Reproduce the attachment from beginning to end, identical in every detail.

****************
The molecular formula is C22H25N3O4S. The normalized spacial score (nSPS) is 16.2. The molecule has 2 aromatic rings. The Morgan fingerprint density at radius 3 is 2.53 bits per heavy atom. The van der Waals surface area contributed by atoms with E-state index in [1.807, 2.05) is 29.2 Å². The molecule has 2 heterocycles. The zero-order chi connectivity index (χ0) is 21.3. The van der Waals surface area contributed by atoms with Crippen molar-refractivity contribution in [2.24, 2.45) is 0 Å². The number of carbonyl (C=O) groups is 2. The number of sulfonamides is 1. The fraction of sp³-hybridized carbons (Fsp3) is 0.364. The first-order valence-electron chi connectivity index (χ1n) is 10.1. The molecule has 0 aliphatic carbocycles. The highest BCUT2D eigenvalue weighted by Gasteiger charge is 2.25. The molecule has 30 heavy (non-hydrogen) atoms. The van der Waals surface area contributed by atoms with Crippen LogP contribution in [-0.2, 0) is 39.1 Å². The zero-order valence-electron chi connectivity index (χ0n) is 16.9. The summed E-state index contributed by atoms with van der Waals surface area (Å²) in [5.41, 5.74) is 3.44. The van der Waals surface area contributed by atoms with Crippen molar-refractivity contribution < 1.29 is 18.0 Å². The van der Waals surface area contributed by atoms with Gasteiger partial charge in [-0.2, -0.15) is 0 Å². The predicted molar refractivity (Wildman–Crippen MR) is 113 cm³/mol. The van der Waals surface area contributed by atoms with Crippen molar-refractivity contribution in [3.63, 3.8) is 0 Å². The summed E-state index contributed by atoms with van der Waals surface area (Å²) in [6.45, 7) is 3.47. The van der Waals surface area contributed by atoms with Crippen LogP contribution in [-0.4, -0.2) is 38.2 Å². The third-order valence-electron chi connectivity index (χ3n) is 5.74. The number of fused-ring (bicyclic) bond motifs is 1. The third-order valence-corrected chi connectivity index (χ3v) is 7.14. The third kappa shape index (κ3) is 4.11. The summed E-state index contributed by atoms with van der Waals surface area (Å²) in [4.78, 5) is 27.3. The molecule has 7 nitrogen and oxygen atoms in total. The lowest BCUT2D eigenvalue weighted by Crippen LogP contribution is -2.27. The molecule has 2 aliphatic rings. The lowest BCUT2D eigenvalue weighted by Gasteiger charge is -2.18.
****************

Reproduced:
The molecular formula is C22H25N3O4S. The normalized spacial score (nSPS) is 16.2. The molecule has 2 aromatic rings. The Morgan fingerprint density at radius 3 is 2.53 bits per heavy atom. The van der Waals surface area contributed by atoms with E-state index in [1.807, 2.05) is 29.2 Å². The molecule has 2 heterocycles. The zero-order chi connectivity index (χ0) is 21.3. The van der Waals surface area contributed by atoms with Crippen molar-refractivity contribution in [2.24, 2.45) is 0 Å². The number of carbonyl (C=O) groups is 2. The number of sulfonamides is 1. The fraction of sp³-hybridized carbons (Fsp3) is 0.364. The first-order valence-electron chi connectivity index (χ1n) is 10.1. The molecule has 0 aliphatic carbocycles. The highest BCUT2D eigenvalue weighted by Gasteiger charge is 2.25. The molecule has 30 heavy (non-hydrogen) atoms. The van der Waals surface area contributed by atoms with Crippen LogP contribution in [-0.2, 0) is 39.1 Å². The zero-order valence-electron chi connectivity index (χ0n) is 16.9. The summed E-state index contributed by atoms with van der Waals surface area (Å²) in [5.41, 5.74) is 3.44. The van der Waals surface area contributed by atoms with Crippen molar-refractivity contribution < 1.29 is 18.0 Å². The van der Waals surface area contributed by atoms with Gasteiger partial charge in [-0.2, -0.15) is 0 Å². The predicted molar refractivity (Wildman–Crippen MR) is 113 cm³/mol. The van der Waals surface area contributed by atoms with Crippen molar-refractivity contribution in [3.63, 3.8) is 0 Å². The summed E-state index contributed by atoms with van der Waals surface area (Å²) in [6.45, 7) is 3.47. The van der Waals surface area contributed by atoms with Crippen LogP contribution in [-0.4, -0.2) is 38.2 Å². The third-order valence-electron chi connectivity index (χ3n) is 5.74. The number of fused-ring (bicyclic) bond motifs is 1. The third-order valence-corrected chi connectivity index (χ3v) is 7.14. The third kappa shape index (κ3) is 4.11. The summed E-state index contributed by atoms with van der Waals surface area (Å²) in [4.78, 5) is 27.3. The molecule has 7 nitrogen and oxygen atoms in total. The lowest BCUT2D eigenvalue weighted by Crippen LogP contribution is -2.27. The molecule has 2 aliphatic rings. The lowest BCUT2D eigenvalue weighted by Gasteiger charge is -2.18.